News: Research

Sadoway on The Future of Battery Storage and Renewable Energies

"Recently I had the chance to speak with one of those visionaries: A scientist who has spent an entire career working on (and inventing) grid-level renewable energy storage mechanisms. Professor Donald Sadoway is a current MIT professor, an inventor with over a dozen patents, and a 2012 TIME “…   more

Soft Hardware Developed by Yoel Fink

The latest development in textiles and fibers is a kind of soft hardware that you can wear: cloth that has electronic devices built right into it. Researchers at MIT have now embedded high speed optoelectronic semiconductor devices, including light-emitting diodes (LEDs) and diode…   more

Cima part of team that developed new, more accurate neural implants

New technologies such as optogenetics have allowed us to identify similar microstructures in the brain. However, these techniques rely on liquid infusions into the brain, which prepare the regions to be studied to respond to light. These infusions are done with large needles, which do not have…   more

DMSE Faculty host summer undergraduate researchers

From simulating the physics of spinning magnetic particles to fabricating new materials for infrared chemical sensing, MIT Materials Research Laboratory summer researchers will challenge themselves to learn new skills and develop new scientific insights. A diverse group of top-performing…   more

New Neural Implants developed by Prof. Cima

New technologies such as optogenetics have allowed us to identify similar microstructures in the brain. However, these techniques rely on liquid infusions into the brain, which prepare the regions to be studied to respond to light. These infusions are done with large needles, which do not have…   more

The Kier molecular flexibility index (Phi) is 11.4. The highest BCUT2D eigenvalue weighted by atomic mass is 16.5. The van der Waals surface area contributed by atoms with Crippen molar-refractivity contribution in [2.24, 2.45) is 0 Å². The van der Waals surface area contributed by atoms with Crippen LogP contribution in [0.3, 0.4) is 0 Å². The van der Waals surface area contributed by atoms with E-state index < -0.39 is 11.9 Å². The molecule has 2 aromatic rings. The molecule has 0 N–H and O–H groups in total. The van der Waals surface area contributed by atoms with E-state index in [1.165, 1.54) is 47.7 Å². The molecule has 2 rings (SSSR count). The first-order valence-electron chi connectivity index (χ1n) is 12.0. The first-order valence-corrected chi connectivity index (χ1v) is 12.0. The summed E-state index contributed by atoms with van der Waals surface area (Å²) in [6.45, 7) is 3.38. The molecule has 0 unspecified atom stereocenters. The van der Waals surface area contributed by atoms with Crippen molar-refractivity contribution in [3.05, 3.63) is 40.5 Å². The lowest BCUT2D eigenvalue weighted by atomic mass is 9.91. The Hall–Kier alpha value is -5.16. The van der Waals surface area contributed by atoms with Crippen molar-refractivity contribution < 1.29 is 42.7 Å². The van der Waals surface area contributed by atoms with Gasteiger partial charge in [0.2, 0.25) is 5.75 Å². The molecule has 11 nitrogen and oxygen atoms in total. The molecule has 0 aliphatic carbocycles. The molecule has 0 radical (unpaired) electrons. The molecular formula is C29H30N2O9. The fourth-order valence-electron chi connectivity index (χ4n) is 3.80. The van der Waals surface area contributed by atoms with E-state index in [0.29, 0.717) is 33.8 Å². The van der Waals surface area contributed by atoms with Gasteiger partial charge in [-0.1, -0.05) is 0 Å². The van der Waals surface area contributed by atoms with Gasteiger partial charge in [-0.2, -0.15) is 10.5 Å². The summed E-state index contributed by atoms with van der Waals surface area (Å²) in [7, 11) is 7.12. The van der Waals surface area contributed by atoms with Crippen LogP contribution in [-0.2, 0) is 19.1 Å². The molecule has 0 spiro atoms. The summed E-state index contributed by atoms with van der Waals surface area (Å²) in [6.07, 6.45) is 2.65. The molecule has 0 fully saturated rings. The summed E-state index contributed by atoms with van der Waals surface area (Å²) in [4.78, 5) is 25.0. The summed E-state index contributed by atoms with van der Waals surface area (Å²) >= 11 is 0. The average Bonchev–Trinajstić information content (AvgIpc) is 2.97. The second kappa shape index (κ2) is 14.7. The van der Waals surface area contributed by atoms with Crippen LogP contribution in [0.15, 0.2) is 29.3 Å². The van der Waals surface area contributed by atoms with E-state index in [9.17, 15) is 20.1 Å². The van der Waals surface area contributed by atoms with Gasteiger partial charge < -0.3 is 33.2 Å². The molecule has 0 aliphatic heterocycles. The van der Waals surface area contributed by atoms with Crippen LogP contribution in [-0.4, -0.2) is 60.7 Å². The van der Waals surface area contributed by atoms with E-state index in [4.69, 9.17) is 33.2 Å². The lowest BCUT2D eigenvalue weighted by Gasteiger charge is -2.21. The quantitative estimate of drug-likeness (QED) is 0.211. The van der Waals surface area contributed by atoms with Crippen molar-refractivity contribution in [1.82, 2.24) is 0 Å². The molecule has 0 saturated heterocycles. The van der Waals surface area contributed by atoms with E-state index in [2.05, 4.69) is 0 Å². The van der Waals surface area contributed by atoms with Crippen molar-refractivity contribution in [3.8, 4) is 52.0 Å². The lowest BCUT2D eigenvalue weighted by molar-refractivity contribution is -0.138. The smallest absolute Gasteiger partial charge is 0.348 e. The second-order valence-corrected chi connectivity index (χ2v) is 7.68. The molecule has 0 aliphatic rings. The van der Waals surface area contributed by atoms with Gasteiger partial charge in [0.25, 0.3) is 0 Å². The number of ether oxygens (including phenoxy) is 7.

Cem Tasan Featured on School of Engineering YouTube Channel

Cem Tasan is a modern metallurgist who compares metallurgy to cooking--it requires the creation and discovery of recipes using different metals in order to obtain a final product with desirable properties. One property Prof. Tasan has been particularly fascinated with perfecting in his "cooking…   more

Elsa Olivetti Uses AI to Identify New Materials Fabrication

MIT researchers and their collaborators have demonstrated a novel system using artificial-intelligence techniques to help identify methods of fabricating materials, especially those that look promising in computer simulations. In one test, the system scanned half a million journal articles,…   more

Revolutionizing everyday products with artificial intelligence

“Who is Bram Stoker?” Those three words demonstrated the amazing potential of artificial intelligence. It was the answer to a final question in a particularly memorable 2011 episode of Jeopardy!. The three competitors were former champions Brad Rutter and Ken Jennings, and Watson, a…   more

Aluminum production could get much better for the environment

You probably don’t think about aluminum very much. But you should. The ubiquitous metal is in airplanes, iPhones, and engine blocks made by General Motors, to name just a few uses. A 12-inch MacBook, for example, consists of over half a pound of aluminum. And since the late 19th century, the…   more

Enhanced water retention